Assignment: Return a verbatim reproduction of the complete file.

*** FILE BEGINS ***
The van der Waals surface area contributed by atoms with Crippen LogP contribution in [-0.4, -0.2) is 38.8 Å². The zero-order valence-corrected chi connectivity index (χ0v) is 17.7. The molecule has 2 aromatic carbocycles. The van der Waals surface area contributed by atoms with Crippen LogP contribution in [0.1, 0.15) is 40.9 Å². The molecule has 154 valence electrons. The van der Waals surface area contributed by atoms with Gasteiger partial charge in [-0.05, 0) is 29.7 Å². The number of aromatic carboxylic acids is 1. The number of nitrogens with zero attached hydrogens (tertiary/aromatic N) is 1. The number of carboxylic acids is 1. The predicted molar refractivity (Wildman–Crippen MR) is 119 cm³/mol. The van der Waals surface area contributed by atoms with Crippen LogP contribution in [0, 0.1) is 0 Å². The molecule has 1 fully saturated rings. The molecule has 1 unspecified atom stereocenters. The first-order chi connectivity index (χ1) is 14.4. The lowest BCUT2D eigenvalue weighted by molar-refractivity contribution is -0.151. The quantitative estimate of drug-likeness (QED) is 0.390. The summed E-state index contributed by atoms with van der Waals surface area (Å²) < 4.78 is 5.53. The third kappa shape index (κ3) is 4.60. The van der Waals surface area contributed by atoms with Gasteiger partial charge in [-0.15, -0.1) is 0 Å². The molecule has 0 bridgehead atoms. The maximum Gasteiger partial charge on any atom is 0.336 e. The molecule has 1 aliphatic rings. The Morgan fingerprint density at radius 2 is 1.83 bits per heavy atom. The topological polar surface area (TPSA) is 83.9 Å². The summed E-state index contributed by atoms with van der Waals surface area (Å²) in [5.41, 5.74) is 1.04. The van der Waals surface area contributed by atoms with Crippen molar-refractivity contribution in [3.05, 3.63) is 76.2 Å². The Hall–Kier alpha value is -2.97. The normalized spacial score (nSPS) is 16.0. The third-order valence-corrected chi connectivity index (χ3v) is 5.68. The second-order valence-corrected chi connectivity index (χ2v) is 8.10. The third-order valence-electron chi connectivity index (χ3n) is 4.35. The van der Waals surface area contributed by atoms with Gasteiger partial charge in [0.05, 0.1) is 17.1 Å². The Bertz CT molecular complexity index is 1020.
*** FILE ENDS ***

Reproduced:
The van der Waals surface area contributed by atoms with Crippen LogP contribution in [-0.4, -0.2) is 38.8 Å². The zero-order valence-corrected chi connectivity index (χ0v) is 17.7. The molecule has 2 aromatic carbocycles. The van der Waals surface area contributed by atoms with Crippen LogP contribution in [0.1, 0.15) is 40.9 Å². The molecule has 154 valence electrons. The van der Waals surface area contributed by atoms with Gasteiger partial charge in [-0.05, 0) is 29.7 Å². The number of aromatic carboxylic acids is 1. The number of nitrogens with zero attached hydrogens (tertiary/aromatic N) is 1. The number of carboxylic acids is 1. The predicted molar refractivity (Wildman–Crippen MR) is 119 cm³/mol. The van der Waals surface area contributed by atoms with Crippen LogP contribution in [0, 0.1) is 0 Å². The molecule has 1 fully saturated rings. The molecule has 1 unspecified atom stereocenters. The first-order chi connectivity index (χ1) is 14.4. The lowest BCUT2D eigenvalue weighted by molar-refractivity contribution is -0.151. The quantitative estimate of drug-likeness (QED) is 0.390. The summed E-state index contributed by atoms with van der Waals surface area (Å²) < 4.78 is 5.53. The third kappa shape index (κ3) is 4.60. The van der Waals surface area contributed by atoms with Gasteiger partial charge in [-0.15, -0.1) is 0 Å². The molecule has 0 bridgehead atoms. The maximum Gasteiger partial charge on any atom is 0.336 e. The molecule has 1 aliphatic rings. The Morgan fingerprint density at radius 2 is 1.83 bits per heavy atom. The topological polar surface area (TPSA) is 83.9 Å². The summed E-state index contributed by atoms with van der Waals surface area (Å²) in [5.41, 5.74) is 1.04. The van der Waals surface area contributed by atoms with Crippen molar-refractivity contribution in [3.05, 3.63) is 76.2 Å². The Hall–Kier alpha value is -2.97. The normalized spacial score (nSPS) is 16.0. The third-order valence-corrected chi connectivity index (χ3v) is 5.68. The second-order valence-corrected chi connectivity index (χ2v) is 8.10. The third-order valence-electron chi connectivity index (χ3n) is 4.35. The van der Waals surface area contributed by atoms with Gasteiger partial charge in [0.05, 0.1) is 17.1 Å². The Bertz CT molecular complexity index is 1020.